As a general rule, I'm not big on remakes, but The Jungle Book is a case of a remake done right. Neither slavishly connected to the Disney film or rebelling against it, The Jungle Book uses CGI to enhance the story versus distract from it.  It's such an astonishing work that one takes on faith that they are real animals and a jungle and not computer creations.  It can be enjoyed with or without having seen the Disney version, and a welcome presence in any family viewing.





It is doubtful that the events in Benghazi, Libya on September 11, 2012 had an effect of ending Hillary Clinton's sixteen-year campaign to return to power in her own right as the first female President of the United States (and the first former First Lady to be elected President herself).  However, I don't think 13 Hours: The Secret Soldiers of Benghazi would have been playing at the Javits Center the night she lost the election.  Derided by some as right-wing propaganda, beloved by others as a tribute to courage under fire, for me 13 Hours is open to all types of interpretation.  It's a surprise that Michael Bay toned down his overblown manner (though not eliminate it completely).  Tense, moving, and more nuanced than either detractor or supporter may think, it is a movie that left me impressed long after its release.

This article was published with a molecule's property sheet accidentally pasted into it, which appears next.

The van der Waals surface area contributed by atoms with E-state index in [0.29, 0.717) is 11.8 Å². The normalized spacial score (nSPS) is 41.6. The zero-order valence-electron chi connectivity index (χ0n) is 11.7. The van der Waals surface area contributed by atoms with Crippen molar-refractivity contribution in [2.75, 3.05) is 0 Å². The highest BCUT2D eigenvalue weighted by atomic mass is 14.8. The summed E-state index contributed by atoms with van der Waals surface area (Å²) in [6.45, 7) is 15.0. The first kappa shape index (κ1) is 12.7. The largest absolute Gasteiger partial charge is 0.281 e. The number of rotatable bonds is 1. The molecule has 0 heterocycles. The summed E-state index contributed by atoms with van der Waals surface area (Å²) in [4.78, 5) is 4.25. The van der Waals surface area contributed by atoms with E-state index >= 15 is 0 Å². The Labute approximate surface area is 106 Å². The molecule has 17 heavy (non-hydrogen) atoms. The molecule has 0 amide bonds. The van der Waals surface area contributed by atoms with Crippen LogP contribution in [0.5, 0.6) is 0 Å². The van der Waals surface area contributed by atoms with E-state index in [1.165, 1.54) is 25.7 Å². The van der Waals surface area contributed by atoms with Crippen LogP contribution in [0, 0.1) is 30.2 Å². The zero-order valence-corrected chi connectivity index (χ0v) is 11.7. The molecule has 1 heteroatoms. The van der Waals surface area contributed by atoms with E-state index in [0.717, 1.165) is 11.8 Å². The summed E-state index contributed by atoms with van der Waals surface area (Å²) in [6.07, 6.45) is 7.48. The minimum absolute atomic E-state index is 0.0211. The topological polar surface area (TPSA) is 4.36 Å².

And my Number One Movie of 2016...




Yes, I can see where criticism of Hidden Figures is sensible.  A bit too on the nose with some dialogue, an unapologetic call to be 'inspirational'.  However, I simply loved the film.  I cheered these extraordinary women, got mad when they were put down, and saw a wonderful story acted so well.  Major props to Taraji P. Henson for showing her great range (who would believe this meek mathematical genius could be the same fierce, Lady Macbeth-type Cookie Lyons on Empire?).  Any film that chronicles an unknown story, that gives credit to people who long deserved it, and which celebrates both intellect and what makes America great is almost always going to win my heart.

It hit me emotionally, and with great performances and a fascinating story told well, Hidden Figures is my Best Film of 2016 So Far.

Next Time, my Ten Worst Films of 2016 So Far.